Therefore, instead of being sorry for ourselves when we are ridiculed for letting our light shine (Matt. 5:16), we should rejoice. “The response to persecution is unbridled joy” (Mounce 41). Jesus gives us the reason to celebrate under persecution: “In the world ye shall have tribulation: but be of good cheer; I have overcome the world” (John 16:33, KJV). Jesus’ life proves that crucifixion is not the last word, just the last blow of a beaten foe. Resurrection is inevitable.

Why does dedication to the Divine invoke persecution? Eugene Peterson answers this question in his translation of Matthew 5:11: “the truth is too close for comfort and they are uncomfortable.” The persecuted Christians did not swerve in their commitment to Christ. Only those disciples who take a radical stand, not the lukewarm Laodiceans (Revelation 3:16), receive the blessings of God’s kingdom.

Do the beatitudes of persecution in Matthew 5:10-12 apply today, when it appears that Christianity is protected by the “powers that be?” Mary Baker Eddy answers affirmatively:
“To suppose that persecution for righteousness’ sake belongs to the past, and that Christianity to-day is at peace with the world because it is honored by sects and societies, is to mistake the very nature of religion. Error repeats itself. The trials encountered by prophet, disciple, and apostle, ‘of whom the world was not worthy,’ await, in some form, every pioneer of truth. There is too much animal courage in society and not sufficient moral courage. Christians must take up arms against error at home and abroad. They must grapple with sin in themselves and in others, and continue this warfare until they have finished their course. If they keep the faith, they will have the crown of rejoicing.”
(Science and Health with Key to the Scriptures 28)

The blessing of Matthew 5:10-12 should be as pertinent in the twenty-first century as it was in the first century. If it is not, then Christians need to rouse from their complacency, repent, and radically stand for righteousness. “Christianity is condemned when it is so tepid that the wicked do not persecute it but simply ignore it” (Buttrick 287). In a world where sensuality is deified to the degree that Christian institutions educate how to “safely” commit adultery, the Ten Commandments (Exodus 20:3, 14) and beatitudes (Matthew 5:6, 9) are a stinging rebuke to the status quo of materialism.

Why have we degenerated the beatitudes into “nine spiritual bonbons” (Meier 281)? Because it appears easier to follow our own will and pretend it is God’s will than to radically rely on God. Yet, the beatitudes assert that only through whole-hearted dependence on God do we discover the true independence of citizenship in the kingdom of heaven. In the Lord’s Prayer, Matthew reveals, through the literary technique of parallelism, how to experience God’s kingdom: “Thy kingdom come. Thy will be done in earth, as it is in heaven” (Matt. 6:10 KJV). When we do God’s will by letting our human actions pattern the divine, God’s kingdom is come.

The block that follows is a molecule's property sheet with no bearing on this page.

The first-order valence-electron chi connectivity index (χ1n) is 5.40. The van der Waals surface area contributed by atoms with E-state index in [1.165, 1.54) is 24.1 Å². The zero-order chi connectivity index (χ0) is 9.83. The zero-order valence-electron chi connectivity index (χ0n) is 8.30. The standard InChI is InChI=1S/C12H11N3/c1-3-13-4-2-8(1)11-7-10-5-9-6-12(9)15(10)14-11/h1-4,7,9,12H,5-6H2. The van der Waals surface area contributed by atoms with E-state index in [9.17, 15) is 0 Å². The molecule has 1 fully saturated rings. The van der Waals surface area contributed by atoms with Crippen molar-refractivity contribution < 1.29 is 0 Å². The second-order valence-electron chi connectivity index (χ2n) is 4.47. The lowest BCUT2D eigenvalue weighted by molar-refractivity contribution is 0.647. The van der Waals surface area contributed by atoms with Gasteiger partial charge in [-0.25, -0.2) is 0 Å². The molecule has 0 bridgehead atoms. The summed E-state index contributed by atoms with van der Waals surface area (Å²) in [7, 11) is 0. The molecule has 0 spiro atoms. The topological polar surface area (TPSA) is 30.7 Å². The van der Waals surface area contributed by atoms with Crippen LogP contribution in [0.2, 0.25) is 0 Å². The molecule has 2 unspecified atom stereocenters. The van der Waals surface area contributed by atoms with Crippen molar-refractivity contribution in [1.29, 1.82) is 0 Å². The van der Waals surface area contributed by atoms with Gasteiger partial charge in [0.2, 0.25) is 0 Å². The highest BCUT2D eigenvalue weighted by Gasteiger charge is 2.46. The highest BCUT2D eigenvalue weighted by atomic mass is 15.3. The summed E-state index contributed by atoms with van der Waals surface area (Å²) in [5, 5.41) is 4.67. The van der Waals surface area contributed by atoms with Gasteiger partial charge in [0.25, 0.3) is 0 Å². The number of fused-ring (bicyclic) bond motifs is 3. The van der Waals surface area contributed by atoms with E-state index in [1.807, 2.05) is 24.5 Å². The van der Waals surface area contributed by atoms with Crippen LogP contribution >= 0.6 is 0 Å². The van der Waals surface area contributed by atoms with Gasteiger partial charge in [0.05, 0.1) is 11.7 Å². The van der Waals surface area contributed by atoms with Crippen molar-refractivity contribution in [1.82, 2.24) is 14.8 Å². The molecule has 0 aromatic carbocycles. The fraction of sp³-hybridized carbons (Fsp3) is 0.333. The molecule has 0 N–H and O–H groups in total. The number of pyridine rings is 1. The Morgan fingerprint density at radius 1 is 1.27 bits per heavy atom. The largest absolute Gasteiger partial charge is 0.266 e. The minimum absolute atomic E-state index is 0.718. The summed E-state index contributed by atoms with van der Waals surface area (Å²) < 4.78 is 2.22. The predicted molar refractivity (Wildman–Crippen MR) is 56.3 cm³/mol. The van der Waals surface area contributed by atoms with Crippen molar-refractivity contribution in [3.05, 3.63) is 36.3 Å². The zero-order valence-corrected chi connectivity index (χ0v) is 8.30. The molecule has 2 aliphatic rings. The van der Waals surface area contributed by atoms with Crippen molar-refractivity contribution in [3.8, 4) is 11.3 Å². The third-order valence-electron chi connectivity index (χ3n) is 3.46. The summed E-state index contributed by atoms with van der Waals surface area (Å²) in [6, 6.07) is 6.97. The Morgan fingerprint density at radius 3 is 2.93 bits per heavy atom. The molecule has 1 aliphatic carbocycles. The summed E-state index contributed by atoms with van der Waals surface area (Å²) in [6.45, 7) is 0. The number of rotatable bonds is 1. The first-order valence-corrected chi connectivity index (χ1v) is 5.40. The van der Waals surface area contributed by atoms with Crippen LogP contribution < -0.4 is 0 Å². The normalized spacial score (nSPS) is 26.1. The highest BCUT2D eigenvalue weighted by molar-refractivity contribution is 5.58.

While mortals will discover their inheritance in the last will and testament of a deceased relative, God’s children constantly inherit the blessings of His active reign by doing the will of omnipotent Life in the here and now. This will includes 100% devotion to God echoed in actions that embrace all of His children in unconditional hesed, God’s steadfast love. “This mercy is an outgoing love for man which actualises itself in action for individual men. Florence Allshorn said: ‘An ideal is not yours until it comes out of your finger-tips.’ This mercy lodges in the heart, but expresses itself in the hand” (Barclay 68). This steadfast love of God impels our uncompromising commitment to God, it images the love of the Infinite, it makes peace by establishing right relationships, it expresses itself in concrete actions towards individuals, and it does not flinch in the face of persecution. The beatitudes are an ethical call to action in every age. These thunderbolts of repentance boldly initiate Jesus’ first sermon by echoing the first words of his healing ministry: “Repent: for the kingdom of heaven is at hand” (Matt. 4:17, KJV).


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Buttrick et al. 12 vols. New York: Abingdon Press, 1957. Vol 7.

Langton, Chris. Bible and Christian Ethics Course Comments. Fall 2001.

Maston, T. B. Biblical Ethics. Cleveland: Mercer University Press, 1967.

McArthur, Harvey K. Understanding the Sermon on the Mount. Westport, Connecticut:
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McEleney, Neil J. “The Beatitudes of the Sermon on the Mount/Plain.” The Catholic
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Meier, John P. “Matthew 5:3-12.” Interpretation 44.3 (July 1990): 281-285.

Mounce, Robert H. Matthew. [New International Biblical Commentary] Ed. W. Ward
Gasque et al. Peabody, MA: Hendrickson Publishers, 1991.

Peterson, Eugene H. The Message: The New Testament in Contemporary Language. Colorado